After finishing the most intense run of your life, your hands are shaking and legs are burning but you feel great; you feel amazing; you feel alive!
Interesante también la visión que Aksel Lund Svindal, quien por cierto, se ha llevado el SG, colgó en Facebook:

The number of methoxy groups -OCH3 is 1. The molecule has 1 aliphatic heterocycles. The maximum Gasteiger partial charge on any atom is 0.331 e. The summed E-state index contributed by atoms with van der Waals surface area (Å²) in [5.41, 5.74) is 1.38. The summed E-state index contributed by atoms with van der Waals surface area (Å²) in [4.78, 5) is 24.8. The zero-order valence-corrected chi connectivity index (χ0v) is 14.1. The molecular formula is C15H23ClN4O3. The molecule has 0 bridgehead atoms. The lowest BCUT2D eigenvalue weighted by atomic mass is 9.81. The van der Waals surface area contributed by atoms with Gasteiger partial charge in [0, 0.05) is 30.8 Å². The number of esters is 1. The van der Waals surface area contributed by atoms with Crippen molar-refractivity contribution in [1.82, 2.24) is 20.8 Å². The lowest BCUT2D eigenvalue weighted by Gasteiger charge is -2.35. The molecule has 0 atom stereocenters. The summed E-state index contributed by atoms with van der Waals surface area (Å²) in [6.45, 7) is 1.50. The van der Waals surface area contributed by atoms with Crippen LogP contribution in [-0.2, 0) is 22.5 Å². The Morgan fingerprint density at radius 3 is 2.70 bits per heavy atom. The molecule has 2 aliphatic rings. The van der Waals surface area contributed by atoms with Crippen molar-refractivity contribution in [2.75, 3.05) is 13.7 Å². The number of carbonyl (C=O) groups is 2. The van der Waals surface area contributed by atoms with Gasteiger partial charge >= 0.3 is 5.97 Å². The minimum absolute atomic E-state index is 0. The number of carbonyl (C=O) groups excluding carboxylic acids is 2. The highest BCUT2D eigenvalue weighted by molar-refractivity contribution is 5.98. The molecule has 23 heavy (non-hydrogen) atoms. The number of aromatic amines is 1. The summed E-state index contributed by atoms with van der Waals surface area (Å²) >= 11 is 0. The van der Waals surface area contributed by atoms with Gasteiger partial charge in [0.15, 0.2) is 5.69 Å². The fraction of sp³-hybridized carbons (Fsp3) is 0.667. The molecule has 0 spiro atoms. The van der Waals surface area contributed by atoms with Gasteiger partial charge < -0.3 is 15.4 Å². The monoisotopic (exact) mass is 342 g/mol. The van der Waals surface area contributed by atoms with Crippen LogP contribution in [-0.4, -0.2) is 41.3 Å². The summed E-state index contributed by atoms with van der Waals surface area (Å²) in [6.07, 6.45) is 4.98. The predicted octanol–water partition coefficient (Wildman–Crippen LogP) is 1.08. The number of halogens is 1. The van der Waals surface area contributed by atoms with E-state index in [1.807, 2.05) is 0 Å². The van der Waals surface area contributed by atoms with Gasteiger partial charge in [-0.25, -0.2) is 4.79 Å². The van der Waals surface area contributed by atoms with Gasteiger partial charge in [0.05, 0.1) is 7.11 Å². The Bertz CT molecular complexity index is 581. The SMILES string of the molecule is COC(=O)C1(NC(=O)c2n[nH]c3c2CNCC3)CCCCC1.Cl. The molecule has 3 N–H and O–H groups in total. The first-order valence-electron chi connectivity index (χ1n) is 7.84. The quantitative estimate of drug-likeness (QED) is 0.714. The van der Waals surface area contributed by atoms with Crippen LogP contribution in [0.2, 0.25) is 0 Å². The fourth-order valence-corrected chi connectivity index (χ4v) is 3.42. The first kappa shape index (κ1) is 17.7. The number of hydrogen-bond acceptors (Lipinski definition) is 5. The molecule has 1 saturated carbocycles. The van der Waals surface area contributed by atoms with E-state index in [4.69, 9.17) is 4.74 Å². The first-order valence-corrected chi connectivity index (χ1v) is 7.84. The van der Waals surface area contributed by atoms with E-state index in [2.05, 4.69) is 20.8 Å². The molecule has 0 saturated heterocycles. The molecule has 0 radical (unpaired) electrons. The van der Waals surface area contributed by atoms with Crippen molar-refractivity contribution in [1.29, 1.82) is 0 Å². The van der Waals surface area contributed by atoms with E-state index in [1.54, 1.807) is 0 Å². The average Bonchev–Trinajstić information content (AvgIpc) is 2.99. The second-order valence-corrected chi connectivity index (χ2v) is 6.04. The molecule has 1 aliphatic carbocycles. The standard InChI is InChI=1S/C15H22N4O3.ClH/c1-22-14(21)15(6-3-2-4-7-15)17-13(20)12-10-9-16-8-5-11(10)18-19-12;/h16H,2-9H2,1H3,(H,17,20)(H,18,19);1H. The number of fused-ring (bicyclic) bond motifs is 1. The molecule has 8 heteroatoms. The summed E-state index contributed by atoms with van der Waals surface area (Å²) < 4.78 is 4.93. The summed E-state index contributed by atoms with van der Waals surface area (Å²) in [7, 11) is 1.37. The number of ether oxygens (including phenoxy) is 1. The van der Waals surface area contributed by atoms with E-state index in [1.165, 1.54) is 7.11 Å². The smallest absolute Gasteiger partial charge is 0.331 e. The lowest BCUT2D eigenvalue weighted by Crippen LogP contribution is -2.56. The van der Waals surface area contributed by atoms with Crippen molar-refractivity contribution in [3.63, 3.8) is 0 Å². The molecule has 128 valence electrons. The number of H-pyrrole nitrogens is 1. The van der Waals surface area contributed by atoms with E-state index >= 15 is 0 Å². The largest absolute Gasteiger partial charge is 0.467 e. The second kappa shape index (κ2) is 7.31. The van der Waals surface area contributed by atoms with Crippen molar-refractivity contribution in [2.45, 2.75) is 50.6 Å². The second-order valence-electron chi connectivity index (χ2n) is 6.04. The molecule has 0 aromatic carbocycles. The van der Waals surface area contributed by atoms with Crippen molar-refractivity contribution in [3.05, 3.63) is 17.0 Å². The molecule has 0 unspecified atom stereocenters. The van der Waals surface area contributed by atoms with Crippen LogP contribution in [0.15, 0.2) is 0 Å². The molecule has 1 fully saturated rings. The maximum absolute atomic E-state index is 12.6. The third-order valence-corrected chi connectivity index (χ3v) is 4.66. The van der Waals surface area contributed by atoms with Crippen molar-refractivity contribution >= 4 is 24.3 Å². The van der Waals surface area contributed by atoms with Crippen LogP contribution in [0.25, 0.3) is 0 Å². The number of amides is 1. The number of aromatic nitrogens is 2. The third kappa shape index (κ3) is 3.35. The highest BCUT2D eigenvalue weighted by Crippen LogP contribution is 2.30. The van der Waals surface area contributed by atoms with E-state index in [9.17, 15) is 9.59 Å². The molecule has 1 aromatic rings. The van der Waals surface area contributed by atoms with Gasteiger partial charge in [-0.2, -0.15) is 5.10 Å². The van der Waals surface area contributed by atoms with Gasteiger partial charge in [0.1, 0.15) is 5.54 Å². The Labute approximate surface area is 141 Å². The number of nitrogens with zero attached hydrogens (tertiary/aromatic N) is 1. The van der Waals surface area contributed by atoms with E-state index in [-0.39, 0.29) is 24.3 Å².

January 2003 I came to Kitzbuhel for the first time. My feelings then were very different from what they are now. I was young, inexperienced, skinny and did not no what I was facing. I knew the legend of Kitzbuhel and I had seen the race in TV, but I had no idea what the course actually looked like up close. I was more of a slalom/giant slalom skier back then. But then I got a 6th place at the worldcup Super G in Val Gardena, and just like that I was a speed skier as well. I remember that day I was told by my coaches that I should race the Kitzbuhel downhill. “The downhill in Kitzbuhel is similar to the Super G, you should race it to be prepared”. I said ok, and for the next two weeks that was just about all I could think about. The unknown is a lot worse than knowing what you´re facing. When we got to Kitbuhel I walked around town, up to the finish area and into some fields to try to get a look at the course. That didn’t help much. I remember there were some forerunners testing the track, and they were crashing all over the place. Not exactly what I hoped to see. But after the first inspection I felt better. I knew what I had to do and I could focus my energy on that. That being said I was incredibly nervous in the start gate. But that´s a part of the game, and I would lie if I said I´m not nervous this week. But this time I am a lot better prepared, and I´m ready to fight for the great Kitzbuhel victory. So wish me luck and lets hope for a weekend of fair and fun racing.